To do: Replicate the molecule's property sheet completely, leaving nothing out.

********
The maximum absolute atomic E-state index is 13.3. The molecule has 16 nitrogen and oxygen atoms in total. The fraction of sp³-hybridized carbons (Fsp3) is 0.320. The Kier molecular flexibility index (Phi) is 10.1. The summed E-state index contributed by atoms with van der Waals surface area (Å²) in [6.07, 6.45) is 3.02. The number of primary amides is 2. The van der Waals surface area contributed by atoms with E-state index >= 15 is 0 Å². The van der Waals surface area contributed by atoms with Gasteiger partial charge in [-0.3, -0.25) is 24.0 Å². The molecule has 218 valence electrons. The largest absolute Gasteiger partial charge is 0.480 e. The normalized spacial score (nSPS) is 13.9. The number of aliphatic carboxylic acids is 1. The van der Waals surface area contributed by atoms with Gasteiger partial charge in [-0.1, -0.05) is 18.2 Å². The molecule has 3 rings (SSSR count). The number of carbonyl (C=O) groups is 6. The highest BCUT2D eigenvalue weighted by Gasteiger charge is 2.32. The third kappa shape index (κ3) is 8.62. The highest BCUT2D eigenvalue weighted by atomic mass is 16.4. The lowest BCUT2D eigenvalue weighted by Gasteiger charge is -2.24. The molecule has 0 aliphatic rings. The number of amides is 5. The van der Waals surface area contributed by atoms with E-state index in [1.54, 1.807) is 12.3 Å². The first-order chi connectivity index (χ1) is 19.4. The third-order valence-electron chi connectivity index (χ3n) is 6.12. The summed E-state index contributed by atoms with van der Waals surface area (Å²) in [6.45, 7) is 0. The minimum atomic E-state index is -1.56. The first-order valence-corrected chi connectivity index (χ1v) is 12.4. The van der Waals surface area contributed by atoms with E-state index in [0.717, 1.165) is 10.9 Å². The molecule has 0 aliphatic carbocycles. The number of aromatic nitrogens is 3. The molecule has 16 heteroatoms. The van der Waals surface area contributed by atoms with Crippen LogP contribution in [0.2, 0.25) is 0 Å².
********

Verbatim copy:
The maximum absolute atomic E-state index is 13.3. The molecule has 16 nitrogen and oxygen atoms in total. The fraction of sp³-hybridized carbons (Fsp3) is 0.320. The Kier molecular flexibility index (Phi) is 10.1. The summed E-state index contributed by atoms with van der Waals surface area (Å²) in [6.07, 6.45) is 3.02. The number of primary amides is 2. The van der Waals surface area contributed by atoms with E-state index >= 15 is 0 Å². The van der Waals surface area contributed by atoms with Gasteiger partial charge in [-0.3, -0.25) is 24.0 Å². The molecule has 218 valence electrons. The largest absolute Gasteiger partial charge is 0.480 e. The normalized spacial score (nSPS) is 13.9. The number of aliphatic carboxylic acids is 1. The van der Waals surface area contributed by atoms with Gasteiger partial charge in [-0.1, -0.05) is 18.2 Å². The molecule has 3 rings (SSSR count). The number of carbonyl (C=O) groups is 6. The highest BCUT2D eigenvalue weighted by Gasteiger charge is 2.32. The third kappa shape index (κ3) is 8.62. The highest BCUT2D eigenvalue weighted by atomic mass is 16.4. The lowest BCUT2D eigenvalue weighted by Gasteiger charge is -2.24. The molecule has 0 aliphatic rings. The number of amides is 5. The van der Waals surface area contributed by atoms with E-state index in [1.54, 1.807) is 12.3 Å². The first-order chi connectivity index (χ1) is 19.4. The third-order valence-electron chi connectivity index (χ3n) is 6.12. The summed E-state index contributed by atoms with van der Waals surface area (Å²) in [6.45, 7) is 0. The minimum atomic E-state index is -1.56. The first-order valence-corrected chi connectivity index (χ1v) is 12.4. The van der Waals surface area contributed by atoms with E-state index in [0.717, 1.165) is 10.9 Å². The molecule has 0 aliphatic carbocycles. The number of aromatic nitrogens is 3. The molecule has 16 heteroatoms. The van der Waals surface area contributed by atoms with Crippen LogP contribution in [0.2, 0.25) is 0 Å².